It was not until 1954 that he joined the then West African Film School which was located at present day TV3, Kanda in Accra. His choice of joining the camera department, to study, panned out to be the best of decision he made.
Having graduated with the knowledge in the handling of professional cameras, he saw the need to further broaden his studies. That, in 1960, again saw him graduating from the Film and Television school, Lodz, in Poland and also from the University of Sorbonne, Paris, France was post-graduate certificate in Film and TV Arts.
Meet one of Ghana’s acclaimed photographer, cinematographer and filmmaker, Rev. Dr. Chris Hesse.
When I called him, on phone, on February 2, 2017 to request to interview him for a feature documentary, he answered warmly.
“Solomon, can we make it next week Thursday?” said Dr. Chris Hesse,
When the time came and I stood behind his gate as I sounded the doorbell, a very beautiful lady ushered me into the house. Anita, the lady, directed me to Dr. Hesse. It was my first time seeing him in person.
“You are the man with TV3, right? He asked.
“Yes, Sir.” I replied.
Dr. Hesse then chipped in.
“Solomon, can we have our interview next week Wednesday?” he asked. This time, I nearly choked on a cup of coffee he had served me. Why is he postponing our scheduled interview? I asked myself.
“I wanted to see your face, first. So, now that I have seen you, we can do proper interview the next time we meet.”
I obliged. On my second visit, I understood the ‘long process’ the man took me through. That could be summed in two words; patience and professionalism.
Dr. Chris Hesse tells me that the then filmmakers of Gold Coast Film Unit never rushed in producing any of their movies.
“Why would we rush? In everything you do in life you need to be reasonably patient and, as a professional, you ensure professionalism. Yes… yes,” he said.
If you have ever watched renowned filmmaker Kwaw Ansah’s movie, African Heritage, you would better appreciate the knowledge and patience of our old folks. Dr. Chris Hesse tells me the Character, Mr. Bosomfield, in the said movie had to spend months in Britain ‘just’ to learn the colonial masters’ mannerisms among others. This gave a great spice to the movie.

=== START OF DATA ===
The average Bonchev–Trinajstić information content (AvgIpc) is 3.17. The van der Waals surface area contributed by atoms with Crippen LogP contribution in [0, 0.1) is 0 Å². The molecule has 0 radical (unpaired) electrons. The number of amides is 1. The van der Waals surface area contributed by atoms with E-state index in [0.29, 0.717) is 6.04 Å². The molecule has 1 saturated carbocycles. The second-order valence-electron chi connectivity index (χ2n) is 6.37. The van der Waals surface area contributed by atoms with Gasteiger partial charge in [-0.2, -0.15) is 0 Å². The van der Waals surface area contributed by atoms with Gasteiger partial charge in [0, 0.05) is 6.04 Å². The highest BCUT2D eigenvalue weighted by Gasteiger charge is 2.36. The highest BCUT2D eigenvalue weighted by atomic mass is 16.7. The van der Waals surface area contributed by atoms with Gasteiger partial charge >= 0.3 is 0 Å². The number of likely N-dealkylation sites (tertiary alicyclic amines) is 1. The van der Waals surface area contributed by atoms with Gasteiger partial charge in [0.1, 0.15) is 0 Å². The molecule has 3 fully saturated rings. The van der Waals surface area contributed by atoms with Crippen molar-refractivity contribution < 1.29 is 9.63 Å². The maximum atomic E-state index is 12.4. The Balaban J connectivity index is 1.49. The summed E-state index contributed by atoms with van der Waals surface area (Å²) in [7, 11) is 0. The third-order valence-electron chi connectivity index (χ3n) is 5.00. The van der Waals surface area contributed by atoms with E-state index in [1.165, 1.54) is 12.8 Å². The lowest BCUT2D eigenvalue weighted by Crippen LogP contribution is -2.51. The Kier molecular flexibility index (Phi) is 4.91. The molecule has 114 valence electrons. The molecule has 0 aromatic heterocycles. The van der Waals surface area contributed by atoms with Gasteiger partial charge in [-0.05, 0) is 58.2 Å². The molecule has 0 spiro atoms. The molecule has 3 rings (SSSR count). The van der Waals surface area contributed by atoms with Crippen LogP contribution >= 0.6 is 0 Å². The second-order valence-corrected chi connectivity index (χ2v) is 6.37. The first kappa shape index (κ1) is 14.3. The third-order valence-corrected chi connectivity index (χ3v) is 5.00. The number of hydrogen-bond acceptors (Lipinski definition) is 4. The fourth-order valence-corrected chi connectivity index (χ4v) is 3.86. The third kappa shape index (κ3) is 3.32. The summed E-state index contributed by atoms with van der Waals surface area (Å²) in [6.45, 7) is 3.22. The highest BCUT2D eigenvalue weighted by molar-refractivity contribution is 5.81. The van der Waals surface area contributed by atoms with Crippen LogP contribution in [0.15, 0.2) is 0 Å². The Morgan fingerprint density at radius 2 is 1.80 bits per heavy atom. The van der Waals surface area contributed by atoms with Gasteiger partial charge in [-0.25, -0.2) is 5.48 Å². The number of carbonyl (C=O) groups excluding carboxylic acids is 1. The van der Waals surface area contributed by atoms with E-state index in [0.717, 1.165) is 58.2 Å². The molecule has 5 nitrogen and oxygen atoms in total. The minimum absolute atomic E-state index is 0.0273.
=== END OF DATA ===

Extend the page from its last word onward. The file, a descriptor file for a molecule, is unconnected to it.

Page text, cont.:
Dr. Chris Hesse shoots his middle finger and rhythmically smashes it on the small round table around which we sat. He expresses frustration over happenings in our current movie industry.
“Now what do you see? They take the camera and within one week they have shot three to four movies? We are jokers.’
The man who, on 6th March, 1957, stood behind Camera Two in filming the Independence Day ceremony says the Gold Coast Film Unit took upon itself to train some local folks. The folks including Bob Cole had expressed interest in acting. That training given the local folks saw the birth of the popular movie, I Told You So.
He believes same could be done for the industry today, especially with the Kumawood. On what could be called the Accrawood, nothing throws Dr. Hesse off than the overdose of make-up the actresses wear.
Dr. Chris Hesse believes the love for money is proportionately contributing to the fallen standard of our movie industry. ‘It’s not the question of this is what the public will like to see. It’s a question of telling the public this and that are the good movies you have to see.
“Film making is not the question of money. Immediately something comes on the screen, you are educating the one watching. You are communicating something.”
Dr. Chris Hesse says churning out something good to educate the masses was the strategy of America as it told the world through its movies, indirectly, that no nation comes next to her.
“While America showed it could conquer every nation in its movies, we are here copying Nigerians where you see ghosts appearing and vanishing in movies.”
He is urging government to put in the effort and commitment Dr. Kwame Nkrumah exhibited towards the arts industry while he steered affairs of the nation.
“Nkrumah went to Parliament and had a Legislative Instrument and bought all the cinemas in the country … from Accra, Swedru and Kumasi. Everywhere,” he says.
This LI brought about the Ghana Film Corporation where movies were produced and marketed [shown at cinemas].
The man I had the opportunity to interview has a rich achievement to boast off. He has been the director of photography for most early-day movies including Love Brewed in the African Pot (1980), His Majesty’s Sergeant (1984) and Heritage Africa (1989), a war cameraman who shot the Congo’s 1960 turbulence, a cinematographer of Dr. Kwame Nkrumah, General J. A. Ankrah, General A.A. Afrifa, Prime Minister Dr. K. A. Busia through to former President J. J. Rawlings.
This is certainly a man we must listen to when he beckons on us to do the right thing. After my interview with him, he took me to his library. I was virtually submerged in a sea of photographs pasted on the walls of the library.
Among these pictures was an award he received from the maiden edition of the Ghana Movie Awards in 1999. Also, on the wall was a letter, framed, from the 37th President of America, Richard Nixon addressing Dr. Hesse to film his wife, Thelma Catherine Nixon, on her official visit to Ghana in 1971.
Are we not fortunate to have a living legend and critic of our works to help us shine bright like the diamond?
By Solomon Mensah
The writer is a broadcast journalist with 3FM 92.7. The views expressed in this article are the author’s own and do not necessarily reflect 3FM’s editorial policy.
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